How to Moderate Meetings Without Mayhem

HR Communication Corner

Moderators for several of the recent Democrat presidential debates have been slammed hard. Pundits have been particularly harsh in their comments about the recent CBS moderators, who at times seemed stressed that candidates were not following their debate rules.

Although you may not be moderating a debate, chances are that you have to lead meetings with strong-willed attendees. Articulate, passionate, and confident, they demand to be heard and feel the “rules” are only for other people. That’s a triple threat to order and productive communication.

So the next time you anticipate being in such a hotspot, lay claim to these techniques that tend to cool passionate conversations and conflicts:

Clearly communicate any rules

The moderators often run through the meeting rules with the same passion as flight attendants giving safety guidelines: Rushed. Monotone. Auto-pilot predictability. Granted, when you lead a meeting, you may not repeat the group’s rules (or those set by precedent in your organization) each time attendees gather. But when you expect controversy, repeat them clearly—as if you intend to enforce them—and get the group’s agreement upfront to follow them.

Your group’s rules may include a number of things: Time limits on speakers.  All phones off.  No late arrivals or early leavers. No recap for the late-arrivers. Whatever rules you’ve agreed on as a group, stick to them. If none have been set, state your own rules.

Avoid rewarding the obstinate with more air time

When a participant breaks the “length” rule, stop them and remind the group of the time limit on individual contributions. If you fail to enforce the speaker rules, attendees quickly learn that you don’t really intend to follow them.

Then as you continue to allow other speakers more airtime than agreed upon, you’re actually rewarding the rule-breakers. Soon, you’ll feel like the inconsistent parent who tells the three-year-old at bedtime, “Johnny, this is the LAST time I’m going to tell you to pick up your toys.” What they hear is, “Keep dawdling and playing until I really mean it and fly off the handle.”

Remain front and center

Body language plays a huge part in group dynamics and control. TV debate moderators start at a disadvantage in that they’re seated while candidates stand. Standing increases authority while sitting decreases authority and control.

When business discussions get unwieldy with crosstalk, meeting leaders frequently have the tendency to back away from the turmoil. That’s particularly the case when attendees hold a higher rank than the meeting moderator. The moderator’s thinking seems to be, “These people are my senior executives. If they want to sidetrack the discussion, who am I to stop them?”  That’s understandable—but a crippling view.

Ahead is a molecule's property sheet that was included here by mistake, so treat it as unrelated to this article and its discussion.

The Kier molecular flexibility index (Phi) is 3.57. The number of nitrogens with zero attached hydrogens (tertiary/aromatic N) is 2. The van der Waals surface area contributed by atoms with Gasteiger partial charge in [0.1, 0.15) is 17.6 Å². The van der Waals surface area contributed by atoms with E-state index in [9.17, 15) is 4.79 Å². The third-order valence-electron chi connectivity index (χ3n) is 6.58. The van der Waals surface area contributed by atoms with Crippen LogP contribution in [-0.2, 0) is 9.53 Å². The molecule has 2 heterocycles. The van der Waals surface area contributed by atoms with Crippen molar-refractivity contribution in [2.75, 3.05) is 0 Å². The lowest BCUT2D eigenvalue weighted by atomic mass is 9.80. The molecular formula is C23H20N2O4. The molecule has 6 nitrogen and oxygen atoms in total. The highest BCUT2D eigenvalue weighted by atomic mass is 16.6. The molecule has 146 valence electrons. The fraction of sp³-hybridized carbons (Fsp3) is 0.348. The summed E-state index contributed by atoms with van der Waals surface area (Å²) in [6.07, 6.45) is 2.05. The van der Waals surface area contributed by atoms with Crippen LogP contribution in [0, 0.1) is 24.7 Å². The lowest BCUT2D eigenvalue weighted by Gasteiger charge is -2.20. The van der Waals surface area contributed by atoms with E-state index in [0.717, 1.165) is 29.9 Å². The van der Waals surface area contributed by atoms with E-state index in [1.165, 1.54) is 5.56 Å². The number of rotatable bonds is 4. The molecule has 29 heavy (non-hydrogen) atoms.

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If you’re in charge of leading a discussion, others expect you to set boundaries and control the flow of traffic so that everyone can use time productively. That means physically taking control of what happens in the room: Stand or sit so that you’re clearly front and center and visible to everyone in the group. Project your voice. Assign roles such as timekeeper or scribe. Introduce new topics. Provide transitions. Summarize conclusions. Assign next actions.

That’s physically and figuratively remaining “front and center.”

Control the environment

TV debate moderators clearly control the mics for each candidate. All they need to do is to have the sound engineers to mute the candidates’ mics when their speaking time ends. Of course, you may be leading a meeting without microphones, but that doesn’t mean you can’t control the environment.

Your choices:

  • Set a timer that goes off—loudly—when any speaker exceeds, say, 3 minutes.
  • Use another prop such as a “trophy” mouth (plastic chatter teeth) to designate talkers who become loudmouths. As a gag, keep the “trophy” in the middle of the table. The rules state that anyone can move the “trophy” and place it in front of anyone else speaking too long, rambling, repeating points. Yes, this can be touchy, but if done in a lighthearted way, the long-winded speaker will get the point.
  • Position chairs and yourself so that attendees aren’t distracted by passersby.
  • Add a sign on the door that says “meeting in progress” to prevent outside interruptions.

Remember: Your skills as a moderator matter a great deal in leading a productive meeting.

Dianna Booher is the bestselling author of 48 books, published in 62 foreign-language editions. She helps organizations to communicate clearly and leaders to expand their influence by a strong executive presence — and often by their own published book. Her latest books include Faster, Fewer, Better Emails; Communicate Like a Leader; What MORE Can I Say?, Creating Personal Presence:  and Communicate With Confidence. National Media such as Good Morning America, USA Today, The Wall Street Journal, Bloomberg, Forbes, FOX, CNN, NPR, and Entrepreneur have interviewed her for opinions on workplace communication issues. www.BooherResearch.com  @DiannaBooher  817-283-2333

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